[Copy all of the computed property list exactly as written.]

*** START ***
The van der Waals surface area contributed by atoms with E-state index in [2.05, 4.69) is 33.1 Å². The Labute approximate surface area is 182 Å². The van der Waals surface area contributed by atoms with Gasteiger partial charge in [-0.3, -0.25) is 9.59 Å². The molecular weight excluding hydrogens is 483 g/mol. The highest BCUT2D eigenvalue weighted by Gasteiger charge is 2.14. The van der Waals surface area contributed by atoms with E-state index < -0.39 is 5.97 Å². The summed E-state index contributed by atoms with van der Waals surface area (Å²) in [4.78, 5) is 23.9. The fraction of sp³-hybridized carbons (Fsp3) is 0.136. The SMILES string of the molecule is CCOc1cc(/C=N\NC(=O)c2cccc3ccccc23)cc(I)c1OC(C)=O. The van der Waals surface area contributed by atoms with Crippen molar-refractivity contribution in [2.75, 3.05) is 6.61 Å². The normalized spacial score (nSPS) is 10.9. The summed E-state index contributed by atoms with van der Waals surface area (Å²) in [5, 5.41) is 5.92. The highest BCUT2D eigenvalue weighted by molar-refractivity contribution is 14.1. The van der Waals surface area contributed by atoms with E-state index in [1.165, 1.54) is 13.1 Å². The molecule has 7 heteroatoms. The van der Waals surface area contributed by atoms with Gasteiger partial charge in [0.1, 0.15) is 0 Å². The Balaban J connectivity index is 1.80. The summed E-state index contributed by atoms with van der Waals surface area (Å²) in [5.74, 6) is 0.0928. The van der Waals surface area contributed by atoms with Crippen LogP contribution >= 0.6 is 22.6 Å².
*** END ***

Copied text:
The van der Waals surface area contributed by atoms with E-state index in [2.05, 4.69) is 33.1 Å². The Labute approximate surface area is 182 Å². The van der Waals surface area contributed by atoms with Gasteiger partial charge in [-0.3, -0.25) is 9.59 Å². The molecular weight excluding hydrogens is 483 g/mol. The highest BCUT2D eigenvalue weighted by Gasteiger charge is 2.14. The van der Waals surface area contributed by atoms with E-state index < -0.39 is 5.97 Å². The summed E-state index contributed by atoms with van der Waals surface area (Å²) in [4.78, 5) is 23.9. The fraction of sp³-hybridized carbons (Fsp3) is 0.136. The SMILES string of the molecule is CCOc1cc(/C=N\NC(=O)c2cccc3ccccc23)cc(I)c1OC(C)=O. The van der Waals surface area contributed by atoms with Crippen molar-refractivity contribution in [2.75, 3.05) is 6.61 Å². The normalized spacial score (nSPS) is 10.9. The summed E-state index contributed by atoms with van der Waals surface area (Å²) in [5, 5.41) is 5.92. The highest BCUT2D eigenvalue weighted by molar-refractivity contribution is 14.1. The van der Waals surface area contributed by atoms with E-state index in [1.165, 1.54) is 13.1 Å². The molecule has 7 heteroatoms. The van der Waals surface area contributed by atoms with Gasteiger partial charge in [0.1, 0.15) is 0 Å². The Balaban J connectivity index is 1.80. The summed E-state index contributed by atoms with van der Waals surface area (Å²) in [5.74, 6) is 0.0928. The van der Waals surface area contributed by atoms with Crippen LogP contribution >= 0.6 is 22.6 Å².